It’s rewarding work being a taste maker.

 

Thanks to Brian Fines and the great people at Cape Ann Brewing Company. Find them at: http://www.capeannbrewing.com.

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Like many other professionals, haunted house actors (who call themselves haunters) are constantly negotiating the balance between customer expectations and their own standards for their work. Haunters continuously make snap readings of haunted house guests’ body language, determining how much of a scare they are really willing to handle.

And the correct word is “willing,” not “able.” Often, haunters encounter skeptical guests who don’t want to play along. Other times, guests have allowed their fear to overcome their rational minds, turning their excitement into hysteria.

Just like in most other customer service jobs, the haunters’ catering to their guests’ expectations is exhausting and often frustrating. So while most haunters will tell you the job is intrinsically rewarding, they’ll also admit to taking pleasure in giving someone a healthy fright every now and then. After all, they are experts in scare tactics.

Thanks to the candid haunters and the great people at Count Orlok’s Nightmare Gallery Monster Museum in Salem. Find them at: nightmaregallery.com

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Halloween in Salem, Mass. is New England’s Mardi Gras. People dress up, party in the streets, and partake in crazy ritual behavior. While there’s no beads-for-peeps exchange in Salem, there is a seasonally unique quid pro quo: actors get paid to scare the bejeezus out of people, while their victims derive great pleasure out of the experience.

Normally it’s one-sided fun. But during the month of October, dozens of haunted house attractions around the region dust off their animatronic manikins, call in their best Freddy Kruger impersonators and rake in the dough. Enthusiastic guests stack up deep in lines, waiting to venture inside the labyrinthine house interiors and run screaming away from actors pretending to eat their brains.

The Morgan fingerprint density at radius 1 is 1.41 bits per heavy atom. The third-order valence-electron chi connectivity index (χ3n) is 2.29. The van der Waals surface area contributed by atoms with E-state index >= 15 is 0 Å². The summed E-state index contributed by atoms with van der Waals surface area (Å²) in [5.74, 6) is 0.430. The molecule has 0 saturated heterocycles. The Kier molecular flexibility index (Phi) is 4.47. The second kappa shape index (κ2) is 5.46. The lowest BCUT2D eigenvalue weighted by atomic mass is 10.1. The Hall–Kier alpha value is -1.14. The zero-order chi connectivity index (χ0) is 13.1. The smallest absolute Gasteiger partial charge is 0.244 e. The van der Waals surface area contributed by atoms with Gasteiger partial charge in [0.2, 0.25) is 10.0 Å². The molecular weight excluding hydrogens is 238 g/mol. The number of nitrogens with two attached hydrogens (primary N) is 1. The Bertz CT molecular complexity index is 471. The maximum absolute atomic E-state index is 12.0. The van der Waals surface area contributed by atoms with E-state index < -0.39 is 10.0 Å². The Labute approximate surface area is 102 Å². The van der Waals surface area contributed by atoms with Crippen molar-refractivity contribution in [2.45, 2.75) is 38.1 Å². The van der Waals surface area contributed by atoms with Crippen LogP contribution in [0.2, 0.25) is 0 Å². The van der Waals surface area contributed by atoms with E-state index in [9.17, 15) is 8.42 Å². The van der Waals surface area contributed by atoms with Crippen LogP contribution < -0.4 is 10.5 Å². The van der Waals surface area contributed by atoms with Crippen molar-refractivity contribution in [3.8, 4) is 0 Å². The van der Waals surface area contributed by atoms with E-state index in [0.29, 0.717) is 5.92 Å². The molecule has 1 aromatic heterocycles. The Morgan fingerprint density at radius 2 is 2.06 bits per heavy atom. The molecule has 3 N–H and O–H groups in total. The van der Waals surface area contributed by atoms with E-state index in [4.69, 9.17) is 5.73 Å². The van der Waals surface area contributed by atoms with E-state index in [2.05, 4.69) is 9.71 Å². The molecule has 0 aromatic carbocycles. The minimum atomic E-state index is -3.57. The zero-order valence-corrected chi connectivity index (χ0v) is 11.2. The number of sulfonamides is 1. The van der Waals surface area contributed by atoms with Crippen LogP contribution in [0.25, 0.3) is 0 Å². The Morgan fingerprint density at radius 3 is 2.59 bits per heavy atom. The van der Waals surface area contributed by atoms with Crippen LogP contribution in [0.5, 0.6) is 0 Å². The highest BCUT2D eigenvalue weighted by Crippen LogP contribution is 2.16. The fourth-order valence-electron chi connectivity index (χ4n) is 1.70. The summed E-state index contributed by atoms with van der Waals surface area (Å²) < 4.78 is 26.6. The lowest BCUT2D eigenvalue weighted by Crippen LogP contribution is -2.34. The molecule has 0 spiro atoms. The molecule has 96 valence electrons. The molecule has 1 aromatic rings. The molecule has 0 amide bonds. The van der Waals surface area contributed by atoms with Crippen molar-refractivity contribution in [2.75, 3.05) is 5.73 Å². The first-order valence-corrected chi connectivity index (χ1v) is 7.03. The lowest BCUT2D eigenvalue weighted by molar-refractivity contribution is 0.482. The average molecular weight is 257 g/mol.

The actors, however, call themselves “haunters.” They work in the “haunt industry.” To them scaring people is an artform. It takes dedication, skill, and ceaseless energy to induce the perfect adrenaline rush and ebullient nervous laughter from their guests. Above all else, it takes scare tactics.

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window to the world

Looking out into the professional media wilderness.

I’m a 22-year-old freelance video journalist. I graduated from Roger Williams University in May with a B.A. in communications.

In my young venture into the professional media wilderness, I’ve learned that “freelance” is often a euphemism for “currently unemployed.” In my case, it’s more like “underemployed.”

I work at a regional daily newspaper three nights a week doing page layout. I’m thankful for the opportunity to be getting both experience and paychecks while working at a daily paper so soon out of college. But while I really do enjoy adjusting kerning and rewriting headlines that have a surplus of syllables, I still have an unsatisfied hunger to tell my own stories.

And I’m determined to tell them. Recently, I did a short video narrative on the driver of the golf ball picker at a driving range. I talked to him about his feelings on golfers targeting their drives at his rumbling cart. I aim to do more videos on people with interesting jobs.

I’ll be posting my projects, musings, and sources of inspiration on this blog, which is the publishing arm of my online repository, benwhitmoremedia.com. If you like what you see here, please let me know. After all, the reason I fell in love with journalism is because it gives me license to talk and connect with strangers. Some parental advice I enjoy ignoring.